The Dodgers and their feisty band of little-engines-that-could refused to fold. Belcher and company kept Oakland off the scoreboard for the rest of the game while scratching out a run of their own.
Then, Dennis Eckersley took the hill for the ninth, with the mighty A’s leading, 4-3.
Eck had saved 45 games that year during the regular season, with a 2.35 ERA, only five home runs allowed, and a mere 11 walks in 72.2 innings.
When he came into the game in these situations, it was game over.
What unfolded next was too inconceivable to be dreamed up by a team of Hollywood writers.
During the bottom of the ninth, NBC cameras kept panning the Dodger dugout, looking for Kirk Gibson. Vin Scully pronounced him unable to play.
Gibson had other ideas.
Though he could barely walk, he got wrapped up and began hitting off a tee. At length, he relayed word to manager Tommy Lasorda that he had one good swing in him if the situation warranted his use.
The first two Dodgers batters went down quickly in the bottom of the ninth. With Mike Davis—himself a former Athletic, who had slugged as many as 24 homers in a season for the team—at the plate and light-hitting Dave Anderson in the on-deck circle, Eckersley nibbled the edges of the plate with Davis.
Eck was too careful with Davis, and walked him.
Gibson had quietly made his way to the bench, far out of sight of the fans, barely this side of the tunnel. With two outs and the tying run on first, Lasorda decided that the time was now to play his wild card.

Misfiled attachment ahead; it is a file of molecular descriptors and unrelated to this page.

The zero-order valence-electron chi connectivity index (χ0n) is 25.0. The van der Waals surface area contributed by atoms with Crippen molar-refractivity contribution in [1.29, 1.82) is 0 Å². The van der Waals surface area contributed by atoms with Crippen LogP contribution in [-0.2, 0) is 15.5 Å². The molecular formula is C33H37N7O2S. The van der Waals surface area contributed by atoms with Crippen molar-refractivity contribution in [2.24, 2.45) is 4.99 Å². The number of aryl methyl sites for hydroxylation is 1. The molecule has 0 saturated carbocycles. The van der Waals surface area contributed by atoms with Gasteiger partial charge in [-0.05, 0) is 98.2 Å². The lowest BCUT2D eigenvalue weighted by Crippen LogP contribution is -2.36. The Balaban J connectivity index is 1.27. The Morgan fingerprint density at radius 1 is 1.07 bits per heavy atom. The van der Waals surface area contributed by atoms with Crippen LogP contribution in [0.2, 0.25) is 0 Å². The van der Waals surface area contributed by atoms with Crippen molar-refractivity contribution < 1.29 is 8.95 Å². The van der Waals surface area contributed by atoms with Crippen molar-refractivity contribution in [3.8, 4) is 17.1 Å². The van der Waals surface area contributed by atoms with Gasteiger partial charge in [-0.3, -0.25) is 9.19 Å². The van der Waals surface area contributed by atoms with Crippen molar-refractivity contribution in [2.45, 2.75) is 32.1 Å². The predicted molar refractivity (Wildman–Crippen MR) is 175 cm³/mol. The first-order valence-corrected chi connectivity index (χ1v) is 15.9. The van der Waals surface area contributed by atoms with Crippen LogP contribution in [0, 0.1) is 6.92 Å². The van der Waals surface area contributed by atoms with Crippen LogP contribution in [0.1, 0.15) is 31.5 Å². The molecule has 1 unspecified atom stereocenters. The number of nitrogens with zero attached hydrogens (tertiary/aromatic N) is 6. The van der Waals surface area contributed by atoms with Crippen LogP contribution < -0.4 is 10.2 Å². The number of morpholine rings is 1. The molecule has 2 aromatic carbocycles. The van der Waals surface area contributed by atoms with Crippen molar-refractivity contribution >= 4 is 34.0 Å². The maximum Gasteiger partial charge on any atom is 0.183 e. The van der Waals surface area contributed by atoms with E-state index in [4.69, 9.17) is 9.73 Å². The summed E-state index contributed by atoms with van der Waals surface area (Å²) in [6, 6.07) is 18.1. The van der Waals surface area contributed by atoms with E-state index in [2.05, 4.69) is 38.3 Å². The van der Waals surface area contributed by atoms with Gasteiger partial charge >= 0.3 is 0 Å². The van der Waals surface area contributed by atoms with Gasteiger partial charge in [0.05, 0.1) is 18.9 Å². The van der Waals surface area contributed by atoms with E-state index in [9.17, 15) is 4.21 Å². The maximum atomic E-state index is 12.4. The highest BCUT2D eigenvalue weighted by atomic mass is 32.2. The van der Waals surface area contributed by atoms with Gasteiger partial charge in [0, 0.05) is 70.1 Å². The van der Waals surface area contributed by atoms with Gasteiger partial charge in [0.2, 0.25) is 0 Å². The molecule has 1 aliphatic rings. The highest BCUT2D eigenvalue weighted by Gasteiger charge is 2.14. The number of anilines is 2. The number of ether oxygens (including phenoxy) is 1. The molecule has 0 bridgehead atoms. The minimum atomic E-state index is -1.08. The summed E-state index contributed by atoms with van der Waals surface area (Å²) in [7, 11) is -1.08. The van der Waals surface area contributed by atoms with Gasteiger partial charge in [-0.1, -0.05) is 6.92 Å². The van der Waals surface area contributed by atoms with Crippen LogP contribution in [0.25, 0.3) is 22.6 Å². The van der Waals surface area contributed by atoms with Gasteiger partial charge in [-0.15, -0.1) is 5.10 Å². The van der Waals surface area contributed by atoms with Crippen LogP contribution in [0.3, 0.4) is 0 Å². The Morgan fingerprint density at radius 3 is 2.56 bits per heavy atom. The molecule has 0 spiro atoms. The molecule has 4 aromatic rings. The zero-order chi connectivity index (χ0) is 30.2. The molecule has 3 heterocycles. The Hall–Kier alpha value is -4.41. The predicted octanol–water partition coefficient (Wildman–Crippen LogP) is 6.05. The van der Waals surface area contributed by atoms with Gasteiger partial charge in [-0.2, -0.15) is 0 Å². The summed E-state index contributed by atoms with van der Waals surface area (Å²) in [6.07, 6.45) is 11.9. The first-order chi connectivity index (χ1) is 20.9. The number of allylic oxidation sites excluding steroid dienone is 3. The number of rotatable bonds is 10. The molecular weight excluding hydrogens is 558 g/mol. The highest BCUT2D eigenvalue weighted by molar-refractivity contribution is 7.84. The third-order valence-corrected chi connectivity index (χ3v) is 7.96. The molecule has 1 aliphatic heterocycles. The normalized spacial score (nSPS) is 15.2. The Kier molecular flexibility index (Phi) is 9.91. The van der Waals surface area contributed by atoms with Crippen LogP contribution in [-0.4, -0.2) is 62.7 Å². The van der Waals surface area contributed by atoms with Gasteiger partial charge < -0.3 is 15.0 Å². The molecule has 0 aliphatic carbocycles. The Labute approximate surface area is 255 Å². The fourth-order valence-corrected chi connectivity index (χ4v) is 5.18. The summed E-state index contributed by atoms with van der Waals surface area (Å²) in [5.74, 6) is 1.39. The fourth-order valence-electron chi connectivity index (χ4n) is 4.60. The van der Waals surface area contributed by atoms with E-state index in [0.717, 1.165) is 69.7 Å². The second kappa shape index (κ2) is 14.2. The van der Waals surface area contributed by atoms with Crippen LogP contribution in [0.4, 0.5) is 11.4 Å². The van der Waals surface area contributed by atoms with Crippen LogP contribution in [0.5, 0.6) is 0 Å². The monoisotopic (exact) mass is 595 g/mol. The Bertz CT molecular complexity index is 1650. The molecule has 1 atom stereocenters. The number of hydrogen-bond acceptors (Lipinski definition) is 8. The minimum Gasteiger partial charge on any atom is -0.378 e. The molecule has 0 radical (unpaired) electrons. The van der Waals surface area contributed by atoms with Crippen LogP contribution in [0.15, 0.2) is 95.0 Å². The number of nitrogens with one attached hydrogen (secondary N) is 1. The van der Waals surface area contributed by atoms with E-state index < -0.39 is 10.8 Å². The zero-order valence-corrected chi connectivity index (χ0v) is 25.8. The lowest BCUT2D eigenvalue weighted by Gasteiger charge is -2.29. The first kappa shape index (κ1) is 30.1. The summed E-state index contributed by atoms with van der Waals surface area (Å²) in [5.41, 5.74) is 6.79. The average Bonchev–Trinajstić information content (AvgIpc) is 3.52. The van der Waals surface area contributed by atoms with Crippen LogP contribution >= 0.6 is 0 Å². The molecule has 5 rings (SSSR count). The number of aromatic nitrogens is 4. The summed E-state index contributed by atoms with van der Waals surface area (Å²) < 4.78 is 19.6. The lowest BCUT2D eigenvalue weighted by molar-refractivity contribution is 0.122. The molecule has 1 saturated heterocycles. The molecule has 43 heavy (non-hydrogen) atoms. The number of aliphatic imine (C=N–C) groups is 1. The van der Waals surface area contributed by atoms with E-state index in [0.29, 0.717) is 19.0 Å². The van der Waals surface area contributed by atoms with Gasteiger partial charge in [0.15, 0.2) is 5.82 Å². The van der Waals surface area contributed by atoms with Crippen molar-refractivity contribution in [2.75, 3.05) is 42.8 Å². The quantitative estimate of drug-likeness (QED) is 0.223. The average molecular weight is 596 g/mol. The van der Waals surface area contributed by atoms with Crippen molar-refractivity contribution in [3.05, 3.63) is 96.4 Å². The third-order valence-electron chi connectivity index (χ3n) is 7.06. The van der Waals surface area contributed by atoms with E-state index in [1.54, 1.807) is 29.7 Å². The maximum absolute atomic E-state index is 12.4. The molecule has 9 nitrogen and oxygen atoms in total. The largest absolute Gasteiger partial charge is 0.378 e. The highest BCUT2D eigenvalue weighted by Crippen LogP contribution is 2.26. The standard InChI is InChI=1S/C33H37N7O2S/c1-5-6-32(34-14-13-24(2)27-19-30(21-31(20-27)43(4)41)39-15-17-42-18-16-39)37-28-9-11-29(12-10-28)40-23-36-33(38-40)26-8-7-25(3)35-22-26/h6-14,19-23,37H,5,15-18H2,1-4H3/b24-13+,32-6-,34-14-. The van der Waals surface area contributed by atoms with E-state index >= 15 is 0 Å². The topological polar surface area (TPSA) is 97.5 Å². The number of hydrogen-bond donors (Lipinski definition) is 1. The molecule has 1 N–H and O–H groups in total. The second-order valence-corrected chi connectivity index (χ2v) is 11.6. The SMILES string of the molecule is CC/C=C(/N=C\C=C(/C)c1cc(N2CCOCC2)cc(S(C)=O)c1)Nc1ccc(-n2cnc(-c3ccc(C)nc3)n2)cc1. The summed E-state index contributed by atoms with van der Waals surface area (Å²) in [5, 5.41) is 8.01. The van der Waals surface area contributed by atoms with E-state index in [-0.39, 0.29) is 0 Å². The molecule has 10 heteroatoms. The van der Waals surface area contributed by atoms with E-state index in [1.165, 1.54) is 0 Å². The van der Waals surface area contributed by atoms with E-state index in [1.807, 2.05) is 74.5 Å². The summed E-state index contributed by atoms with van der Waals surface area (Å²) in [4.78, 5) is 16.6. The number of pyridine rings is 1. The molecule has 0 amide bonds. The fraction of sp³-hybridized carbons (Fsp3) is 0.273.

He sent Gibson up to the plate, and the Dodger faithful (myself included, watching at home) went berserk.
Said Tommy Lasorda years later, “God, I got goose bumps when I heard the reaction.”
Gibson looked overmatched. He could do little more than foul off Eckersley’s fastball. It seemed like a miracle—and a moral victory—for Gibby to merely draw into a 3-2 count.
For some odd reason, though, after Gibson had just barely fouled off another Eckersely fastball, catcher Terry Steinbach and his star hurler decided to fool Gibson with a slider.
Instead, they gave him an offering he could put his bat on. Swinging virtually one-handed, the powerful Gibson drove the pitch on a majestic arc toward rightfield. It looked like a base hit.
But the ball kept on carrying!
The next thing Dodger fans knew, the ball was gone, safely over the rightfield wall. The crowd erupted.
As I watched in amazement, the fans in Chavez Ravine made such a ruckus that the NBC cameras literally bounced from the vibrations of the roar.
Los Angeles had won Game 1 of the 1988 World Series, 5-4!
Gibson would play no more in the series, and when Mike Marshall sat out Game 4 with a migraine, the Dodgers famously sent out a starting lineup that had produced 36 home runs during the entire regular season.
It did not matter. They won that night, 4-3, to take a 3-1 stranglehold on the series.
Hershiser played the role of Superman again in Game 5, nailing down the Series with a 2-0 whitewash.
The Los Angeles Dodgers have not so much as appeared in a World Series since.
But that magical October in 1988, my beloved Dodgers were the ultimate giant killers. There will never be a better story told than that one, at least, not in my lifetime.
All quotes courtesy of the book, True Blue, © 2001, by Steve Delsohn.